This holiday season, High Gear Media wants to wish you the best possible end to a difficult year. We're reaching back into the archives and into our own lives for some memorable holiday moments. Tell us your own, and take with this our sincere hopes for a better 2010.
We all make pilgrimages, and most of them aren't religious.
A friend drives out each year to watch the 24-hour races at Nelson Ledges. He says it's good for his budding racing career. If you've seen Nelson Ledges, you might agree, but it's also bad for his general health. (This place practically needs its own set of vaccines.)
I make pilgrimages up and down the East Coast every other month or so, since my family lives some 700 miles away and has since I turned 18. Some pilgrims choose Santiago da Compostela or Jerusalem; I choose La Plata, Maryland, a town with its very own stoplight, one suspect Chinese restaurant, and the ubiquitous CVS Pharmacy, which I imagine even the Eritreans have access to nowadays.
These treks usually revolve around major holidays or hospital stays, this year more of the latter. And since I'm one of millions who have grown hateful and ill-tempered toward the airlines (my carry-on luggage record is 28 feet - kicked across Hartsfield's check-in area), I generally prefer to hijack four wheels. My quasi-spiritual blasts up the Interstate are usually fueled by huge quantities of diet soda, lots of compact discs and a radar detector that has kept me pretty clean for nigh unto five years.
Driving long distances can put the "Zzzzzz..." in Zen, but I've always put them to good use. I clean out my head, play the latest song over and over and hit most of the notes, and tick off the ghosts of my own past at passing exits and mile markers. It was exit 60 in South Carolina where I was run from the road by a Chevy duallie at 80 mph, exit 176 in North Carolina that brought me back about sixty times to school, and exit 104 on I-95 where I make the final turn toward the Potomac and home.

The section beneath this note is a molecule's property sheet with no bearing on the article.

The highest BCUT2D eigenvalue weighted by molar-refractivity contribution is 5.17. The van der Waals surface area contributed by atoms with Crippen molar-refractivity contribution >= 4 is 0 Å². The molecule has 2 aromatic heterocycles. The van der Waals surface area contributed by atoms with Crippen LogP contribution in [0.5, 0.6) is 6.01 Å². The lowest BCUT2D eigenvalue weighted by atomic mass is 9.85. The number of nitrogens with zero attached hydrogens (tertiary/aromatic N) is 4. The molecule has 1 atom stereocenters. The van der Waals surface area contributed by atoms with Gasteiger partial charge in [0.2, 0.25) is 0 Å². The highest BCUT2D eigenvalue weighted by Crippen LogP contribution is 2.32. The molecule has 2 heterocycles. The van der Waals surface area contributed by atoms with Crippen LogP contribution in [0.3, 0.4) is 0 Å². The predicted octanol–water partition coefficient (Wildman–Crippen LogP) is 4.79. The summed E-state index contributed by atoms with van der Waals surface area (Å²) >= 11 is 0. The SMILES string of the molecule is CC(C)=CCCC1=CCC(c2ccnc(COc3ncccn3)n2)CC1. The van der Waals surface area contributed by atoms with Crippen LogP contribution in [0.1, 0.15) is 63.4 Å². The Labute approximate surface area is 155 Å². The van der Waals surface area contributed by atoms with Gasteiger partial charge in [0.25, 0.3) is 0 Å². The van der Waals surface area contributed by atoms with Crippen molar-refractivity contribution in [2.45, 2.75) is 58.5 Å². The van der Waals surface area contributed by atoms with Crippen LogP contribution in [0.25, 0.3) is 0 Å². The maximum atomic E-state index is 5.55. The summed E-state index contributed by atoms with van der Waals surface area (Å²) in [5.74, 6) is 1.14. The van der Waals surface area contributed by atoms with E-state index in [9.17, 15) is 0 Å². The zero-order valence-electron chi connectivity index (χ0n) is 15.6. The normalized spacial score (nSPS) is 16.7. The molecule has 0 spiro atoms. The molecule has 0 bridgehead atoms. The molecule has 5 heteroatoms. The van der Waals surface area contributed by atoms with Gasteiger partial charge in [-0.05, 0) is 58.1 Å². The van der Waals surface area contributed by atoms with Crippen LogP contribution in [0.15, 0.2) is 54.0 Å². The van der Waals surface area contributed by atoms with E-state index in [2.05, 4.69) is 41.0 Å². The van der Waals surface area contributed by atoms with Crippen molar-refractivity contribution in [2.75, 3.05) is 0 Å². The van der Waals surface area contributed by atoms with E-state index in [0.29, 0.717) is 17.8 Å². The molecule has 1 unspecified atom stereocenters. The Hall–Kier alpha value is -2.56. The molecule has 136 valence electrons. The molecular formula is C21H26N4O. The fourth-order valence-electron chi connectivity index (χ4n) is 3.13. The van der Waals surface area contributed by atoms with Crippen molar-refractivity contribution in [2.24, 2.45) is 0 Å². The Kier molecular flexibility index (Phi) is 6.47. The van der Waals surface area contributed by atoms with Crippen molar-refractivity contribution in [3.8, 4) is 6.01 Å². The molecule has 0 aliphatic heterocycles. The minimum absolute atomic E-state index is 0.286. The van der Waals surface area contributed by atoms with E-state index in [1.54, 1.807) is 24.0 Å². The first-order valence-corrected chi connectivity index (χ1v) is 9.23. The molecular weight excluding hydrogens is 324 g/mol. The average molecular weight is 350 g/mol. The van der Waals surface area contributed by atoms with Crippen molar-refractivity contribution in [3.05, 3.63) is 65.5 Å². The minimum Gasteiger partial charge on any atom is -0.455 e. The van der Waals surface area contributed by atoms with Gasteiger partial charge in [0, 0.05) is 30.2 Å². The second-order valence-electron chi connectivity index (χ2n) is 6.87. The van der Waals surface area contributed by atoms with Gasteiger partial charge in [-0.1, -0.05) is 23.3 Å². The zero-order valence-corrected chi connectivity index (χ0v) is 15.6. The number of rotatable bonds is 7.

The ice storm
I've never missed Christmas at home. For eleven years now the drives home have been a patchwork of insane driving, semi-patrolled and subpar roads, and the occasional watershed moment.
The shuttling began in Syracuse, New York, where I started college in the fall and left that same winter, after just three months. My parents drove up to retrieve me from a place I'd leave, instead of staying and completing a year abroad, for another school down South where weather meant wearing a light jacket in the middle of January. It wasn't that simple a decision, but that was the most obvious perk.
Typical of that winter, it began to snow as soon as I set foot outside. Dad and I rolled home as it snowed throughout New York state and the central Pennsylvania valley, in flakes as wet and crystalline and numerous as I'd ever seen, each one as evanescent as the faces I saw as I left Shaw Hall a last time. It turned to ice, then the wintry mess stopped abruptly for two weeks, greeting us again as a pelting ice storm that snapped our van's antenna as we made the maiden voyage to Durham.
Exactly a year later, settled in my new school and tooling around town in my beloved Audi GT Coupe in 70-degree sun, I set out for one of the early migrations up Interstate 85. On the way home, that common grey of winter snuffed the blue. And later at home I watched the television dumbfounded as relatives of a score of Syracuse students, returning from study abroad in England, wept and wondered how a trip home could turn tragic over Lockerbie, Scotland.